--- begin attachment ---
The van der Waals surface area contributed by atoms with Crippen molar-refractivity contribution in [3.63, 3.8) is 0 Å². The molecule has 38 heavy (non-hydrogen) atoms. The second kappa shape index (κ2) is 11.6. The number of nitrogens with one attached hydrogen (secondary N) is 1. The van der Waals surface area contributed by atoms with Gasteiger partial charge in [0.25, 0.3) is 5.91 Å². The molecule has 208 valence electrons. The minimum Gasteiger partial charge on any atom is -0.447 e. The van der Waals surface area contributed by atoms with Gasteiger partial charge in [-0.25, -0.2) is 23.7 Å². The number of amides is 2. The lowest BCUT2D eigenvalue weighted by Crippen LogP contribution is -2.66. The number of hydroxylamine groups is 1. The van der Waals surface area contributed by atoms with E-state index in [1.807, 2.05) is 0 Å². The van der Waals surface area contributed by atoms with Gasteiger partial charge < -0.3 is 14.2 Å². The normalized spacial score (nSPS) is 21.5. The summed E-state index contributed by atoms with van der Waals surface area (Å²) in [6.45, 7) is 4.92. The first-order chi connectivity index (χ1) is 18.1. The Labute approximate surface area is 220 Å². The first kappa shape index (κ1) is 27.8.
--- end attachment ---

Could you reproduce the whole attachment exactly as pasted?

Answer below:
The van der Waals surface area contributed by atoms with Crippen molar-refractivity contribution in [3.63, 3.8) is 0 Å². The molecule has 38 heavy (non-hydrogen) atoms. The second kappa shape index (κ2) is 11.6. The number of nitrogens with one attached hydrogen (secondary N) is 1. The van der Waals surface area contributed by atoms with Gasteiger partial charge in [0.25, 0.3) is 5.91 Å². The molecule has 208 valence electrons. The minimum Gasteiger partial charge on any atom is -0.447 e. The van der Waals surface area contributed by atoms with Gasteiger partial charge in [-0.25, -0.2) is 23.7 Å². The number of amides is 2. The lowest BCUT2D eigenvalue weighted by Crippen LogP contribution is -2.66. The number of hydroxylamine groups is 1. The van der Waals surface area contributed by atoms with E-state index in [1.807, 2.05) is 0 Å². The van der Waals surface area contributed by atoms with Gasteiger partial charge < -0.3 is 14.2 Å². The normalized spacial score (nSPS) is 21.5. The summed E-state index contributed by atoms with van der Waals surface area (Å²) in [6.45, 7) is 4.92. The first-order chi connectivity index (χ1) is 18.1. The Labute approximate surface area is 220 Å². The first kappa shape index (κ1) is 27.8.